The wonderful thing about WIN is that it just took off! Our first event was a webinar during the COVID days. We had hoped for 30 people to attend, and we had close to 200! Now, we try to have four events per year with a mix of in-person as well as virtual. The program content has varied and has featured speakers from our industry as well as nationally recognized inspirational speakers. We have also created WIN Connect, which is a program where two members are matched and encouraged to connect in-person if possible or at least virtually. It is a great way for women in different parts of the country as well as with different job titles to get to know each other. This one-on-one connection can serve as a type of mentorship, a peer-to-peer talk about issues that impact their PEO, or simply two working moms trying to balance work and home responsibilities.

There is something so important about feeling understood and affinity groups are a way to create a community within an organization. NextGen is another example of a NAPEO affinity group designed for young professionals in our industry. I imagine there will be more groups to develop in the future as our industry and association changes and diversifies.

WIN is also evolving. One of the tenets of WIN is to encourage future leaders in NAPEO. With that in mind, the steering committee and I believe that new blood needs to take WIN to the next level. I am happy to announce that Jenna Marceau of Syndeo HR will be the new chair of WIN and she will work with the WIN Committee for a WINning 2024! If you would like to be involved, please reach out to us via win@napeo.org.

Our industry has changed a lot since I began my profession in 1996. We have evolved from an industry based on benefits and workers’ compensation savings to a full-service HR solution. Not only has our service model changed; our footprint has increased as well.

And NAPEO has changed. Now, when I walk the halls of the Annual Conference & Marketplace there are many more people and much more diversity. I see old and new friends and I see others who are reaching out and forging new connections. It feels good! NAPEO as an association belongs to all of us. And with the thoughtful NAPEO leadership and groups such as WIN and NextGen, the number of female executives in our industry will change. I promise, it already has!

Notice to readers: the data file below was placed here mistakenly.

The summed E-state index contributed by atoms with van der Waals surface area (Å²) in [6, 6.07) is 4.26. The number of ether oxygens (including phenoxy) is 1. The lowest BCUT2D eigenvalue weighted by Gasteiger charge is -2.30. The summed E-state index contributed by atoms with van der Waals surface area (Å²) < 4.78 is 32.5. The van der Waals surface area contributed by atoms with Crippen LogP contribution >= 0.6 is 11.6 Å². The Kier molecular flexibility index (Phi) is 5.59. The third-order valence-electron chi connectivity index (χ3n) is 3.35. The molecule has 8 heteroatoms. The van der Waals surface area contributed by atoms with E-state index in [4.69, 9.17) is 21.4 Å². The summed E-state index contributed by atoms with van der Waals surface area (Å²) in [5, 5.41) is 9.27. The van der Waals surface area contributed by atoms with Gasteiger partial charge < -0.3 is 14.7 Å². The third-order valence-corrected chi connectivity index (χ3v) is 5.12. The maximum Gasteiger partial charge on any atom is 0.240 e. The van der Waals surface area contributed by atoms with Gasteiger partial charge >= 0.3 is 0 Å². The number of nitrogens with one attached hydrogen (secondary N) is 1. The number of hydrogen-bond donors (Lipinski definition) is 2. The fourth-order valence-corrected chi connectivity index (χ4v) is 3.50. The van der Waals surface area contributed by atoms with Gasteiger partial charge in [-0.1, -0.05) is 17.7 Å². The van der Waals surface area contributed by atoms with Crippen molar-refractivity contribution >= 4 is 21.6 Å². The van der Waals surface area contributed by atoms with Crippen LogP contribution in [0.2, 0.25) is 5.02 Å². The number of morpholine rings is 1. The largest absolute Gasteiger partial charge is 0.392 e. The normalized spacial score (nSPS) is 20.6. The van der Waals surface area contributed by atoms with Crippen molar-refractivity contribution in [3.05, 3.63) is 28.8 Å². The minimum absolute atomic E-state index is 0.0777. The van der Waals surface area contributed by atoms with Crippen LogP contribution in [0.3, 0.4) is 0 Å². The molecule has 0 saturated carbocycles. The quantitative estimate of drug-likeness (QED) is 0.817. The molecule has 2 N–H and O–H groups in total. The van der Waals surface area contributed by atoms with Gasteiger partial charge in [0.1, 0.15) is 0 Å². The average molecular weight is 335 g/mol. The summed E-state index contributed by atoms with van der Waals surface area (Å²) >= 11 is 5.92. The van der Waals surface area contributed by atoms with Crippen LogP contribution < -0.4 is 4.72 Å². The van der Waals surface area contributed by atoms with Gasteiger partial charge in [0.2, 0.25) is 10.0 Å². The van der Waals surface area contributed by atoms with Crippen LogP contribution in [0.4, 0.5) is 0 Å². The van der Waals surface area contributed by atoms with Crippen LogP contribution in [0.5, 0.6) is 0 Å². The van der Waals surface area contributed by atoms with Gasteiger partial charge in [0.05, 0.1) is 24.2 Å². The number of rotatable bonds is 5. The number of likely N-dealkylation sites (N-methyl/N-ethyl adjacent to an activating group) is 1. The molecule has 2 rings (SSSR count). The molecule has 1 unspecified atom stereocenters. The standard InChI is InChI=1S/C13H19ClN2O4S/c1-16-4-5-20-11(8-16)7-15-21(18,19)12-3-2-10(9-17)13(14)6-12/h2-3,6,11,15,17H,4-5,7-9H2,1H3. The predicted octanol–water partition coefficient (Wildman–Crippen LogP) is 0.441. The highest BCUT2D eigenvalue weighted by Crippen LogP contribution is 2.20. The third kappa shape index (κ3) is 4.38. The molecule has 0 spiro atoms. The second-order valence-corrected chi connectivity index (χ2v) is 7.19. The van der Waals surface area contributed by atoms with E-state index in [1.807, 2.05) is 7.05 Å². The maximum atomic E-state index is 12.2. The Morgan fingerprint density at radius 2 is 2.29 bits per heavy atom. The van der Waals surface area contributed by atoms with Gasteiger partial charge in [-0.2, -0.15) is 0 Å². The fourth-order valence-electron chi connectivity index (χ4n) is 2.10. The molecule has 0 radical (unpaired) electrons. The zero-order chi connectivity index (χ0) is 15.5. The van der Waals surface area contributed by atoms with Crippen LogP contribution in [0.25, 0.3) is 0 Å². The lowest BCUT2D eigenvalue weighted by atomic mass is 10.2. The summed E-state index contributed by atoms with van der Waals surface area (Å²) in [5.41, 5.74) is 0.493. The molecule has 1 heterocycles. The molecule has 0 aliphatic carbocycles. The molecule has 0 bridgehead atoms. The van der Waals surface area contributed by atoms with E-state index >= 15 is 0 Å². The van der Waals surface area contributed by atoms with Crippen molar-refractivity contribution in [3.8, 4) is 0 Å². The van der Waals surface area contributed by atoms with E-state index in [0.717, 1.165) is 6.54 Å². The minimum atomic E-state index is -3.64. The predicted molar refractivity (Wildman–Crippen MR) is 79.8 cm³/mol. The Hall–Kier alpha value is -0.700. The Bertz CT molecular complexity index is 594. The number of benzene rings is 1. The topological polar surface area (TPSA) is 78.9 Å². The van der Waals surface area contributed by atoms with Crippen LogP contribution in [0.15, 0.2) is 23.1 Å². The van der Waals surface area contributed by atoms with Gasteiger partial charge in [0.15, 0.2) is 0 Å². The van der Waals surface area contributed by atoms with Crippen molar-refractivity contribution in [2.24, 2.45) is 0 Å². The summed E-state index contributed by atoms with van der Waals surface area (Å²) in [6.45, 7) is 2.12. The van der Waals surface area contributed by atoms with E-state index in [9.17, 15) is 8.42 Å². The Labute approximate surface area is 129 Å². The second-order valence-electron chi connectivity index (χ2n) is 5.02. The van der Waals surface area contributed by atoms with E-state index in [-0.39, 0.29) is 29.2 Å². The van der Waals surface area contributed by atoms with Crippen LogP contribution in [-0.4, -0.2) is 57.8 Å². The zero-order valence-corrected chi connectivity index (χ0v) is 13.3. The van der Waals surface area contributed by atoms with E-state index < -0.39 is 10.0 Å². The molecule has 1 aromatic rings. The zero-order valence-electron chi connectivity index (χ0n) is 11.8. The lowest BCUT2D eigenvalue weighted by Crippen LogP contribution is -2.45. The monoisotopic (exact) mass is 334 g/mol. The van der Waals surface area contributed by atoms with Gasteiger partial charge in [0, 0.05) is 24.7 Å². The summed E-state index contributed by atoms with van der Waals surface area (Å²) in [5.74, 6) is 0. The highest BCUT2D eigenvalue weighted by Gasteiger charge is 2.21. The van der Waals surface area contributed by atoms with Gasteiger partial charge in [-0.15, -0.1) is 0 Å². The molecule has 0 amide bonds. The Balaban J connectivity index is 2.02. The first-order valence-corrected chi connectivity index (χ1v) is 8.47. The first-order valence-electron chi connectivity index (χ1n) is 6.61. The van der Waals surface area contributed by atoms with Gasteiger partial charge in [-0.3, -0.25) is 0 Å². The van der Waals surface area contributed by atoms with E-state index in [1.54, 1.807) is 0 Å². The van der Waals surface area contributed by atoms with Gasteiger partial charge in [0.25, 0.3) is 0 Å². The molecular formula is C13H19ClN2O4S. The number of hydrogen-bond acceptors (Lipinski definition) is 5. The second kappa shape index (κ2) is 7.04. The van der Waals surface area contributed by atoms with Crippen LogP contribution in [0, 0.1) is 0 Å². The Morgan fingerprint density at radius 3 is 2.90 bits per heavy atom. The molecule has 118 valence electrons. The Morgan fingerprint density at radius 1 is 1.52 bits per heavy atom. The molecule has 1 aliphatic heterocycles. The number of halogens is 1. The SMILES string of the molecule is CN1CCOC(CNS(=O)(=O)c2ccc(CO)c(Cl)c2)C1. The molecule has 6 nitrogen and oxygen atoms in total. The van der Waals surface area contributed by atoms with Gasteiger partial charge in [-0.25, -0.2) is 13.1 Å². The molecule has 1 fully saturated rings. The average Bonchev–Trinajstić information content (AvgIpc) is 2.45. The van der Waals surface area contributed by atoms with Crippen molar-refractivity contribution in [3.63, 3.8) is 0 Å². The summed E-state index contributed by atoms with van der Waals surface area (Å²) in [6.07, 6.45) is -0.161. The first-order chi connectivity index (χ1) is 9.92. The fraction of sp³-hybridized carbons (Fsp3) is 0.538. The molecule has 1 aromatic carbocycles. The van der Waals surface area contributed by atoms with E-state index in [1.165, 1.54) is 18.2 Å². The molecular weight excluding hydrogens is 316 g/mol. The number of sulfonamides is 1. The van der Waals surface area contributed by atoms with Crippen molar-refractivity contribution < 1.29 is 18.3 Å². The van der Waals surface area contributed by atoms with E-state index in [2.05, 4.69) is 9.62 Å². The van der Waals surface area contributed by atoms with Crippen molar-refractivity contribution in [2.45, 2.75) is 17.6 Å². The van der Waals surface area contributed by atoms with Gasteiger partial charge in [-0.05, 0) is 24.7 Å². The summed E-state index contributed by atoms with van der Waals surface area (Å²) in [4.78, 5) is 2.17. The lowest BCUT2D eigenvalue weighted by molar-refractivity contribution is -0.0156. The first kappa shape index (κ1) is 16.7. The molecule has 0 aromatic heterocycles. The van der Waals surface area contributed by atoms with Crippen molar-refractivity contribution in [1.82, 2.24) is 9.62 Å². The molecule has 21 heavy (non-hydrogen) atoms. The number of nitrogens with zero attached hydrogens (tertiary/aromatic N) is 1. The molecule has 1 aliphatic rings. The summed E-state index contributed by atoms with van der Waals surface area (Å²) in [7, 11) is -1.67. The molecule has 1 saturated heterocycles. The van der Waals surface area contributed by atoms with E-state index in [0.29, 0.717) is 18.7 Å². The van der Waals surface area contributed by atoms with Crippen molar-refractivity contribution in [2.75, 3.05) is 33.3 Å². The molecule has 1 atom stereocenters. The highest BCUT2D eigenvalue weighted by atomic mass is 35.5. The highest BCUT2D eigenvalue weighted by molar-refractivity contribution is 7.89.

SHARE


RELATED ARTICLES

LEGAL - LEGISLATIVE

MEET CONGRESSWOMAN ERIN HOUCHIN

Voters in Indiana’s 9th Congressional district elected Congresswoman Erin Houchin to serve in the United States House of Representatives in November 2022. In doing so, Rep. Houchin became the first woman elected to Congress from her district. She also holds the distinction of being the only person elected to Congress who has worked for a PEO.Rep. Houchin spoke to PEO Insider about her decision to seek public office, her experience working for a PEO, and the policies she champions.

BY

May 2023

2023 DIGITAL TRENDS

Lorem ipsum is simply dummy text of the printing and typesetting industry. Lorem Ipsum has been the industry’s standard dummy text ever since the 1500s, when an unknown printer took a galley of type and scrambled it to make a type specimen book. It has survived not only five centuries, but also the leap into …

BY James Joyce

JUNE/JULY 2023

CLIENT-LEVEL FINANCIAL ANALYSIS

If you asked someone in the PEO space what he or she thought of actuarial science a positive response might be reserve analyses or accruals. A negative response might be collateral calls or rate increases. Naturally, the varied reactions stem from whether there is positive or negative news coming from the work of the actuary. Yet, one of the most helpful projects an actuary can perform for a PEO, eliciting either positive and negative reactions, is a client-level financial analysis.  

BY FRANK HUANG

April 2021

PROFITABILITY ABCs: IT IS AS EASY AS 1-2-3

The article provides some simple guidance for streamlining operations (thus reducing selling, general, and administrative (SGA) costs) and increasing gross profit contribution from their existing client base. For the purpose of this article, we are only exploring pricing strategies that affect client profitability and operating efficiency items that impact select SG&A cost categories. Business development and organic growth are excluded from this discussion.  

BY Dan McHenry

JUNE/JULY 2023